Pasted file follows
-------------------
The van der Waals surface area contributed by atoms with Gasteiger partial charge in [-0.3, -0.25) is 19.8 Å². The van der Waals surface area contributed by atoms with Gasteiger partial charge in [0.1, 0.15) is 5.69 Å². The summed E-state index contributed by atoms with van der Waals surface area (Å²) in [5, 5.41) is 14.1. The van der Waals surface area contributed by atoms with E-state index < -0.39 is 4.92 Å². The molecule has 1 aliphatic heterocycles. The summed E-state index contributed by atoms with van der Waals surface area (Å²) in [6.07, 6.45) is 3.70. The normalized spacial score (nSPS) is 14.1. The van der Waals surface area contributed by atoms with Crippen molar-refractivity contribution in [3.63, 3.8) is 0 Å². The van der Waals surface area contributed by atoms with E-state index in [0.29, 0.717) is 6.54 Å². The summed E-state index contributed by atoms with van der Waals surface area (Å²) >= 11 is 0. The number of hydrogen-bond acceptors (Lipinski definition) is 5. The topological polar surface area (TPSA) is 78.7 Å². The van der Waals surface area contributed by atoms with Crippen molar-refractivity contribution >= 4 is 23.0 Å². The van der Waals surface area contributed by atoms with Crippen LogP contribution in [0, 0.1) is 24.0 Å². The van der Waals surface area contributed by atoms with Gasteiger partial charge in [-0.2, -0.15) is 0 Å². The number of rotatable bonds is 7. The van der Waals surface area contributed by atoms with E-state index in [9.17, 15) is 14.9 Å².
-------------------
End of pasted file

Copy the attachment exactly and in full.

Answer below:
The van der Waals surface area contributed by atoms with Gasteiger partial charge in [-0.3, -0.25) is 19.8 Å². The van der Waals surface area contributed by atoms with Gasteiger partial charge in [0.1, 0.15) is 5.69 Å². The summed E-state index contributed by atoms with van der Waals surface area (Å²) in [5, 5.41) is 14.1. The van der Waals surface area contributed by atoms with E-state index < -0.39 is 4.92 Å². The molecule has 1 aliphatic heterocycles. The summed E-state index contributed by atoms with van der Waals surface area (Å²) in [6.07, 6.45) is 3.70. The normalized spacial score (nSPS) is 14.1. The van der Waals surface area contributed by atoms with Crippen molar-refractivity contribution in [3.63, 3.8) is 0 Å². The van der Waals surface area contributed by atoms with E-state index in [0.29, 0.717) is 6.54 Å². The summed E-state index contributed by atoms with van der Waals surface area (Å²) >= 11 is 0. The number of hydrogen-bond acceptors (Lipinski definition) is 5. The topological polar surface area (TPSA) is 78.7 Å². The van der Waals surface area contributed by atoms with Crippen molar-refractivity contribution >= 4 is 23.0 Å². The van der Waals surface area contributed by atoms with Crippen LogP contribution in [0, 0.1) is 24.0 Å². The van der Waals surface area contributed by atoms with Gasteiger partial charge in [-0.2, -0.15) is 0 Å². The number of rotatable bonds is 7. The van der Waals surface area contributed by atoms with E-state index in [9.17, 15) is 14.9 Å².